At the very least, you need a “snapshot, description, and a notation of any existing damage,” Smith advises

A digital inventory tool, such as ArtExpress collector product, will help keep these documents organized. ArtExpress system makes keeping details about condition and location simple, and the powerful reporting feature gives a quick overview of all this activity.


Clean Your Art Using the Right Materials

Microfiber cloths can remove any dust from hard surface, and wood or metal polish can prevent rust and help repair scuffing. Consult with a professional to choose the right polish for your piece so it can stop dust particles and rust damage. Art appraisers can also help find someone to professionally clean your piece for you.

Consult a Professional About Wrapping Your Work

Some collectors make an honest mistake and have their artwork wrapped in plastic before placing it in storage. However, even if it’s packed correctly with materials to separate the art from the plastic, humidity can still get trapped inside and cause mold or deterioration.

Use Crescent Board

Art storage experts use Crescent board, which is an acid-free, professional mounting board to separate pieces from touching when stacked or in transit. This keeps the piece protected, but it can still breathe.

Make Sure All Materials are Acid Free

Acid-free framing materials and acid-free storage materials are essential for long-term, archival storage.

Materials that are not acid free will age faster, and they could discolor the backing of the canvas or print, which negatively affects the value of the piece.

Maintain the Right Climate

The ideal humidity to store artwork is 40%–50% with a temperature between 70–75 degrees Fahrenheit (21– 24 degrees Celsius). When it comes to climate control the number one enemy is rapid changes in temperature or humidity. Severe climates can cause cracked paint, warping, yellowing of paper, and mold growth. A humidifier can help keep these levels stable.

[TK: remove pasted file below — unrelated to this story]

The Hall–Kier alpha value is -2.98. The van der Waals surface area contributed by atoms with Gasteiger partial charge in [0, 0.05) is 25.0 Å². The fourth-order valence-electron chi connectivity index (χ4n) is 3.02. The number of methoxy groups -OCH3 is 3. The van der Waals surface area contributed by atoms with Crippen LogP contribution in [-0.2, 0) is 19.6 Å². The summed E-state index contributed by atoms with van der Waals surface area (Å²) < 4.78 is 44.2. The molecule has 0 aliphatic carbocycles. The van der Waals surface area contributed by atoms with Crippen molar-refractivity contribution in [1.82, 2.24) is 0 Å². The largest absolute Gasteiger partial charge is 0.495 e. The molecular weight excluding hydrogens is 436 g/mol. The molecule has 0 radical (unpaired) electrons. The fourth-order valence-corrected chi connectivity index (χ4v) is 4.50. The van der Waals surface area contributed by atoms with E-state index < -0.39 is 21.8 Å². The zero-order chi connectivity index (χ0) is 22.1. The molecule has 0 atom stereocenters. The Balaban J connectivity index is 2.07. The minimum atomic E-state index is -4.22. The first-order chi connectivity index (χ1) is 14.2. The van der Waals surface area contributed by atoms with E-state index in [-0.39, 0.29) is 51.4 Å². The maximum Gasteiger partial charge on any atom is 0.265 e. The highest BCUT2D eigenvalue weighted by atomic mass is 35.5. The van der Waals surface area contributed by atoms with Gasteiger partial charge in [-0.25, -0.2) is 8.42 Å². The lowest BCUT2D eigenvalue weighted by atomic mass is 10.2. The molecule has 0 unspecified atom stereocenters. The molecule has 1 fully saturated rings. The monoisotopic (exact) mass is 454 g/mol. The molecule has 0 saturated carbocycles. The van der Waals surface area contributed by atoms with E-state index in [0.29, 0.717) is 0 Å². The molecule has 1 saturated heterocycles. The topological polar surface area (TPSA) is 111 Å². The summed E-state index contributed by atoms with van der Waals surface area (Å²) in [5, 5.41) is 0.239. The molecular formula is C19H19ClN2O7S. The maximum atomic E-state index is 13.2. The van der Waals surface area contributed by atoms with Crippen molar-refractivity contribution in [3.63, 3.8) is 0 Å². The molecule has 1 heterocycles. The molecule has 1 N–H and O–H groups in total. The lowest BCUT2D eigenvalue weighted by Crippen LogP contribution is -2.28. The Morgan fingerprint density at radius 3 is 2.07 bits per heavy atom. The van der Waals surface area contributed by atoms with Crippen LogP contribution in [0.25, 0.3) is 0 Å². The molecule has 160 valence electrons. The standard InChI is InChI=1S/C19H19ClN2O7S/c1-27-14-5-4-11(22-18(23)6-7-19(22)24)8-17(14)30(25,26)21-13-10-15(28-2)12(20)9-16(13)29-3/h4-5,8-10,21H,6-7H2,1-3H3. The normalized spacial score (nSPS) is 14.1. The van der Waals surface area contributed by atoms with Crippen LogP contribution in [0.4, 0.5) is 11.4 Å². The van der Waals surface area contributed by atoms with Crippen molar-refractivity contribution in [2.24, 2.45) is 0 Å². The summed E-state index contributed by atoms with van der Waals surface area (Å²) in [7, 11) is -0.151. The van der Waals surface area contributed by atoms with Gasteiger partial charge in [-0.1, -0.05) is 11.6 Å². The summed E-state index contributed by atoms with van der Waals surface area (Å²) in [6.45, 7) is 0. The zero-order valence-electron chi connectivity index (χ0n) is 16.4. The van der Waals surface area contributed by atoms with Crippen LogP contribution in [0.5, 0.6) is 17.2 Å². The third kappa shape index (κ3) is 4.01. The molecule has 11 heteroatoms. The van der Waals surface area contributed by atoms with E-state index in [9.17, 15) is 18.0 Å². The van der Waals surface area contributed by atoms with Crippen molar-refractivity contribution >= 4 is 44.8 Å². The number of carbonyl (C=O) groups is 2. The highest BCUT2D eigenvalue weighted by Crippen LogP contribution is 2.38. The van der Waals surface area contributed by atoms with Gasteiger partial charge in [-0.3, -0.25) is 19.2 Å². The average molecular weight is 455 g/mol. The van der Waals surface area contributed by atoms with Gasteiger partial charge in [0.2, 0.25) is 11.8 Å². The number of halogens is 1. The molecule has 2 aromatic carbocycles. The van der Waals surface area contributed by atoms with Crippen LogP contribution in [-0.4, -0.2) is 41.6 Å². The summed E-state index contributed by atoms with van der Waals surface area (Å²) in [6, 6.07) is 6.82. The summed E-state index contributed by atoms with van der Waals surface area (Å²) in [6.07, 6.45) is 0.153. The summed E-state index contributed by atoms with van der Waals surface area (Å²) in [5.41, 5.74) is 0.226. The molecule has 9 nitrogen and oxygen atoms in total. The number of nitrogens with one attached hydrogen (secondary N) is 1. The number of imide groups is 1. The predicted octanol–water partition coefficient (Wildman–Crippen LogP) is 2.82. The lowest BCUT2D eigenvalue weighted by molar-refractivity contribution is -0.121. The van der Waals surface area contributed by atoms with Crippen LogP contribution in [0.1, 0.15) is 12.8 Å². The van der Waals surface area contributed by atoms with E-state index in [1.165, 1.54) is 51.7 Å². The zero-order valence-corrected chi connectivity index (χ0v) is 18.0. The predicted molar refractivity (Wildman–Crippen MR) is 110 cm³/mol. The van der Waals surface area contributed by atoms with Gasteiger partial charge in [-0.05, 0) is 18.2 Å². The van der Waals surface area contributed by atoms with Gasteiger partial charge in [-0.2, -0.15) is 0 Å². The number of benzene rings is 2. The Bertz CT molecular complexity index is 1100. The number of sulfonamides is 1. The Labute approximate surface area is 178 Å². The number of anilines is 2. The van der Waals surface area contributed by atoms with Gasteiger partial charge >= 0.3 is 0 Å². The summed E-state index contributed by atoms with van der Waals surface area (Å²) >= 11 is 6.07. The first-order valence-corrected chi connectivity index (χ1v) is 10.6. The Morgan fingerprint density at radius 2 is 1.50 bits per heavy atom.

Some antiques have been around since before air conditioning, so they can withstand a certain range of temperatures. However, modern art requires more attention. An encaustic painting, for example, which is made of a wax-based paint, melts very quickly.

The golden rule for humidity, despite your art’s age, is avoiding any change greater than 5% in 24 hours.

Keep Your Artwork Off the Ground

A well-known rule in the art world, art should never be stored on the ground. Simple shelving or a riser— anything to keep the art off the floor—will do. Finally, always store your art like books on a bookshelf, not piled, flat-side down.

Exercise Due Diligence When Storing Artwork

While you may feel the work is packaged and stored safely, a fierce attention to detail and regular check-ups on framing, storage structures, hanging support and environment will help you maintain excellent conditions for your art collection.


“If you are going to invest a significant amount of money into a work of art, you are crazy not to have a conservator look at it” Margaret Holben

Conservators Fix Most Poor Framing

“The biggest amount of damage I work on is improper framing,” Goodman (A conservator) says. Improper tapes can cause tearing and other damage. Acidic board and framing materials yellow and darken colors with age.

Another mounting mishap—dry mounted prints. This practice is most common with photographs and is incredibly difficult to remove. The process flattens the artwork on a board using heat, is removed an eighth of an inch at a time.